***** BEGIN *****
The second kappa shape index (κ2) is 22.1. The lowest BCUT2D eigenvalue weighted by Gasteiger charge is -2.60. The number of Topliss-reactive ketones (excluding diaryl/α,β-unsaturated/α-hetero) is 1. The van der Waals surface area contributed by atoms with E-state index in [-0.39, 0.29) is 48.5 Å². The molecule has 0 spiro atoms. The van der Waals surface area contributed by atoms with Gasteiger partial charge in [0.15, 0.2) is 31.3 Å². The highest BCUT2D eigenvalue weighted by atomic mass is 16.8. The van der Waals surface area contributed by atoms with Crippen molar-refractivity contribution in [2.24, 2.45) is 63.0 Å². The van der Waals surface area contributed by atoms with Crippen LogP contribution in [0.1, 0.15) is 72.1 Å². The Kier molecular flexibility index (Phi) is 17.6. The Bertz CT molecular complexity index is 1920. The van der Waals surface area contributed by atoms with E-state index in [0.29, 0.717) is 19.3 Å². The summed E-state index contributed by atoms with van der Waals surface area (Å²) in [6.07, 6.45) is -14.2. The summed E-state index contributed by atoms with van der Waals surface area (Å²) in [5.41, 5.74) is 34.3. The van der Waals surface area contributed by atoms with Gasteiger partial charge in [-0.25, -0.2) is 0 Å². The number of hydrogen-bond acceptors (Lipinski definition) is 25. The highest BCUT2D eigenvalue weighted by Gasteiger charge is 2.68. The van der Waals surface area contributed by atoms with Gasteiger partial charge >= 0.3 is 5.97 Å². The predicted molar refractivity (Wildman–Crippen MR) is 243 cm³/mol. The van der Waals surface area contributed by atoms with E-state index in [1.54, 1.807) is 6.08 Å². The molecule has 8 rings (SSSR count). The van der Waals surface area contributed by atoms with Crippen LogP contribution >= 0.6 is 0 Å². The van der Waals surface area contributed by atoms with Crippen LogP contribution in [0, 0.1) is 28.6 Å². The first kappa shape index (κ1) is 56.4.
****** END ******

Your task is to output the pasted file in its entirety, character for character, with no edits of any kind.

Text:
The second kappa shape index (κ2) is 22.1. The lowest BCUT2D eigenvalue weighted by Gasteiger charge is -2.60. The number of Topliss-reactive ketones (excluding diaryl/α,β-unsaturated/α-hetero) is 1. The van der Waals surface area contributed by atoms with E-state index in [-0.39, 0.29) is 48.5 Å². The molecule has 0 spiro atoms. The van der Waals surface area contributed by atoms with Gasteiger partial charge in [0.15, 0.2) is 31.3 Å². The highest BCUT2D eigenvalue weighted by atomic mass is 16.8. The van der Waals surface area contributed by atoms with Crippen molar-refractivity contribution in [2.24, 2.45) is 63.0 Å². The van der Waals surface area contributed by atoms with Crippen LogP contribution in [0.1, 0.15) is 72.1 Å². The Kier molecular flexibility index (Phi) is 17.6. The Bertz CT molecular complexity index is 1920. The van der Waals surface area contributed by atoms with E-state index in [0.29, 0.717) is 19.3 Å². The summed E-state index contributed by atoms with van der Waals surface area (Å²) in [6.07, 6.45) is -14.2. The summed E-state index contributed by atoms with van der Waals surface area (Å²) in [5.41, 5.74) is 34.3. The van der Waals surface area contributed by atoms with Gasteiger partial charge in [-0.25, -0.2) is 0 Å². The number of hydrogen-bond acceptors (Lipinski definition) is 25. The highest BCUT2D eigenvalue weighted by Gasteiger charge is 2.68. The van der Waals surface area contributed by atoms with Gasteiger partial charge >= 0.3 is 5.97 Å². The predicted molar refractivity (Wildman–Crippen MR) is 243 cm³/mol. The van der Waals surface area contributed by atoms with E-state index in [1.54, 1.807) is 6.08 Å². The molecule has 8 rings (SSSR count). The van der Waals surface area contributed by atoms with Crippen LogP contribution >= 0.6 is 0 Å². The van der Waals surface area contributed by atoms with Crippen LogP contribution in [0, 0.1) is 28.6 Å². The first kappa shape index (κ1) is 56.4.